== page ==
Under the Dome

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Manufacturer Description

The second season of the television adaptation of UNDER THE DOME will receive its UK premiere on Channel 5 on Monday, August 25th (produced by Steven Spielberg). King's bestselling novel centres on a small town suddenly and inexplicably sealed off from the rest of the world by an invisible dome.

In UNDER THE DOME, King has produced another riveting masterpiece. The end of every chapter hooks you into the next, drawing you inside a psychological drama that is so rich, you don't read it, you live it.

It is the story of the small town of Chester's Mill, Maine which is inexplicably and suddenly sealed off from the rest of the world by an invisible force field. No one can get in and no one can get out.

The normal rules of society are suddenly changed and when food, electricity and water run short, the community begins to crumble. As a new and more sinister social order develops, Dale Barbara, Iraq veteran, teams up with a handful of intrepid citizens to fight against the corruption that is sweeping through the town and to try to discover the source of the Dome before it is too late . . .



The achievement of Stephen King is unlike that of any writer. He has taken a genre which was somewhat moribund when he came to it -- the horror novel -- and transformed it into one of the most phenomenally successful areas for quality popular writing -- what's more, his unprecedented sales success has inspired hundreds of imitators, and while few can match his inspiration (or, for that matter, his jawdropping productivity), there is no question that he has rejuvenated the horror field. Not that King confined himself to the strict parameters one might associate with the genre; several of his books -- such as this latest one, The Dome, stray into science fiction territory). But King’s achievement doesn't end there -- such is his influence over other genres (notably the crime and thriller field) that writers in those genres have been obliged to up the ante in terms of gruesome compulsiveness (Thomas Harris’ Hannibal Lecter books, for instance, owe much to the King transformation of the popular literature field). And as for that loaded world – ‘literature’ -- isn't Stephen King reputed to be the author who has brought quality writing into a field not noted for such things? (Not, that is, since the halcyon days of Edgar Allen Poe in a previous century). Is that claim true of the new book?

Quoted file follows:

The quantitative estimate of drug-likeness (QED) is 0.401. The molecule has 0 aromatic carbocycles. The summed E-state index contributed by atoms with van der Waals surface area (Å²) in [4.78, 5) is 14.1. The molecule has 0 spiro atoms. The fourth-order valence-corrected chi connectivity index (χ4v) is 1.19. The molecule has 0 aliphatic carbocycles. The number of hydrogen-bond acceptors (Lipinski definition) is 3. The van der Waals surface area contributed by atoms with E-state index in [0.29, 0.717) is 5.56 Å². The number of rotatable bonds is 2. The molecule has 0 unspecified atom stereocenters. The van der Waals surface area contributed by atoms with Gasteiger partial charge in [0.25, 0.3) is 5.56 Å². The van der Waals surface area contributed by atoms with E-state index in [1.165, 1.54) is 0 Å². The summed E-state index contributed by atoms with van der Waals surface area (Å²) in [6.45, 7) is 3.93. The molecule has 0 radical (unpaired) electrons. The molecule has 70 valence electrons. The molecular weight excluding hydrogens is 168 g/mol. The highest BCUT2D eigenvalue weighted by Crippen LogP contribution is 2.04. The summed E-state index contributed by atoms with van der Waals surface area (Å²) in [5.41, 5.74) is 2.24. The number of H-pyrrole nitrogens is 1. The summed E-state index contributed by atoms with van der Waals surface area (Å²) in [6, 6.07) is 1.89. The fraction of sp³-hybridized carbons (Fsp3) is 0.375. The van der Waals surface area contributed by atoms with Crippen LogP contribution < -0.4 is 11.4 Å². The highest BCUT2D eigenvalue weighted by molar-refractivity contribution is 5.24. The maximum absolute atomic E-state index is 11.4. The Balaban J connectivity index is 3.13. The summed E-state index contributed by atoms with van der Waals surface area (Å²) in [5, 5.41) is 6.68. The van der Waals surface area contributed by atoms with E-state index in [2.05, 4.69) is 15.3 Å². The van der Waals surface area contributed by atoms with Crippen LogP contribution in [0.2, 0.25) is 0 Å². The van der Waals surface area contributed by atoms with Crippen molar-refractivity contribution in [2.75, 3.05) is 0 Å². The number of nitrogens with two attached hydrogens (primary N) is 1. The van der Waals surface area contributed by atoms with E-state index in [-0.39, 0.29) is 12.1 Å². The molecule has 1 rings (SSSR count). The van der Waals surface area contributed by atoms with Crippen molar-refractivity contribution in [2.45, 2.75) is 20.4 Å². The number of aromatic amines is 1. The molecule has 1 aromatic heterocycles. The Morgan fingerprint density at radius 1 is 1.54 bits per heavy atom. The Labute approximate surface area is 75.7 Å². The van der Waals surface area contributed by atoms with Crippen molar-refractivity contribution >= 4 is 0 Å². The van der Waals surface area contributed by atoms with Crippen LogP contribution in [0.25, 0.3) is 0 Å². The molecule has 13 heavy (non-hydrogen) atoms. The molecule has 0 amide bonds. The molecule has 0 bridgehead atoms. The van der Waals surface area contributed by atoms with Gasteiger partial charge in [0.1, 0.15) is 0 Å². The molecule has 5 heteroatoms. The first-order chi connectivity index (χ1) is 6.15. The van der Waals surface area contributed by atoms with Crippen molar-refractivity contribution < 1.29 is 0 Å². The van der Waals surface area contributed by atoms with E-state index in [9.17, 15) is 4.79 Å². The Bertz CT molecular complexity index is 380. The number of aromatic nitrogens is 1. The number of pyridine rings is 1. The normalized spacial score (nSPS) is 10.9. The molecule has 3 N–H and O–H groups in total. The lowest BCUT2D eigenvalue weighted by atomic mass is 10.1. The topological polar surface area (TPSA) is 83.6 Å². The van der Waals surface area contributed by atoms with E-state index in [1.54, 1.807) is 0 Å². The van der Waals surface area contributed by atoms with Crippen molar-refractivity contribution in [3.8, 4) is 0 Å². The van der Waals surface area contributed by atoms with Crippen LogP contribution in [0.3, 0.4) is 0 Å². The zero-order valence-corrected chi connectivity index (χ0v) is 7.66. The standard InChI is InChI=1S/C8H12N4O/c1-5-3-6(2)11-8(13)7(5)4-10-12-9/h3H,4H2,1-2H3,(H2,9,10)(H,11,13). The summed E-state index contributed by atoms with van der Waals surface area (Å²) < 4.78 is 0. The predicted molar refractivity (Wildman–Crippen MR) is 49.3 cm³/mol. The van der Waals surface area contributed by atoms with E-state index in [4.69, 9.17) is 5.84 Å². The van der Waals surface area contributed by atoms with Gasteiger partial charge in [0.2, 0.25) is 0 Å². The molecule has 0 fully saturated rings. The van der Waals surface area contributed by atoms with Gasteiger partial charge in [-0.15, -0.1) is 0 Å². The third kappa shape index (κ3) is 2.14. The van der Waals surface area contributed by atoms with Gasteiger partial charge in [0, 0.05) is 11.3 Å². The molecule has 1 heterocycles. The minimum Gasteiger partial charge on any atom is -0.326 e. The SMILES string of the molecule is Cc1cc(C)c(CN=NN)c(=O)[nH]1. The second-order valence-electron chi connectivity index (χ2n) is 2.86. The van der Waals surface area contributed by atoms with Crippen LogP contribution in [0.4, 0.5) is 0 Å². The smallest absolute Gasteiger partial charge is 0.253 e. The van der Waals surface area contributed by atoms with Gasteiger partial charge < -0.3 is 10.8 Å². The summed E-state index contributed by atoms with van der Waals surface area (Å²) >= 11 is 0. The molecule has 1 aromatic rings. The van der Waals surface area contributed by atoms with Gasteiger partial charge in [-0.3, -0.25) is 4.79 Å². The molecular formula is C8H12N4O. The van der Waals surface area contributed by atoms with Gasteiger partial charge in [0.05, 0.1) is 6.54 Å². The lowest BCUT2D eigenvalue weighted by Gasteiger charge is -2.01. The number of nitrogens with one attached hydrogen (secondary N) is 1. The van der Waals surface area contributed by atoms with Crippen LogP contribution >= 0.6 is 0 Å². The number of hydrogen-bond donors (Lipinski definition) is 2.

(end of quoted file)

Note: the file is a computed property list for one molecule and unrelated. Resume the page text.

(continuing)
So... The Dome. This massive novel, 25 years in the writing (if Stephen King is to be believed), is quite his most ambitious project, and brings to mind earlier blockbuster novels which aficionados considered to be among the writer's best work. Something like the basic premise here may be found in a classic piece of British science fiction, John Wyndham’s The Midwich Cuckoos (filmed as Village of the Damned). In that book, a village is isolated by an invisible force field -- and in the King novel, the residents can no more get out than the outside world can enter. John Wyndham's narrative involved the insemination of the women in the town by unseen alien presences, but Stephen King in The Dome has chosen to work in a different area. When the small New England town of Chester's Mill is cut off from the outside world by a mysterious force, all the laws of physics seem to be up for grabs; cars leaving town come up against invisible barriers, and there is death and mutilation for whatever was caught in the boundaries of an invisible field. Inside the dome, the inhabitants of the town deal with the catastrophe in a surprising (and often alarming) variety of ways: ex-military hero Dale Barbara has already come up against the antisocial elements of the town, and has been trying to get out. But the self-styled boss of the town, the demagogue Big Jim Rennie, soon establishes a Machiavellian control (another echo of the books of John Wyndham, in which catastrophe always throw up vicious, fascist-style leaders who capitalise on the disaster).

As ever, King develops his massive dramatis personae with great assurance, and demonstrates once again that his imagination in terms of plotting is as strong as ever. Those, however, who have made a case for King as a quality writer rather than a great popular entertainer will not find much ammunition for their arguments here, but this great sprawling canvas affords many pleasures. --Barry Forshaw

The second season of the television adaptation of UNDER THE DOME will receive its UK premiere on Channel 5 on Monday, August 25th (produced by Steven Spielberg). King's bestselling novel centres on a small town suddenly and inexplicably sealed off from the rest of the world by an invisible dome.

In UNDER THE DOME, King has produced another riveting masterpiece. The end of every chapter hooks you into the next, drawing you inside a psychological drama that is so rich, you don't read it, you live it.

It is the story of the small town of Chester's Mill, Maine which is inexplicably and suddenly sealed off from the rest of the world by an invisible force field. No one can get in and no one can get out.

The normal rules of society are suddenly changed and when food, electricity and water run short, the community begins to crumble. As a new and more sinister social order develops, Dale Barbara, Iraq veteran, teams up with a handful of intrepid citizens to fight against the corruption that is sweeping through the town and to try to discover the source of the Dome before it is too late . . .




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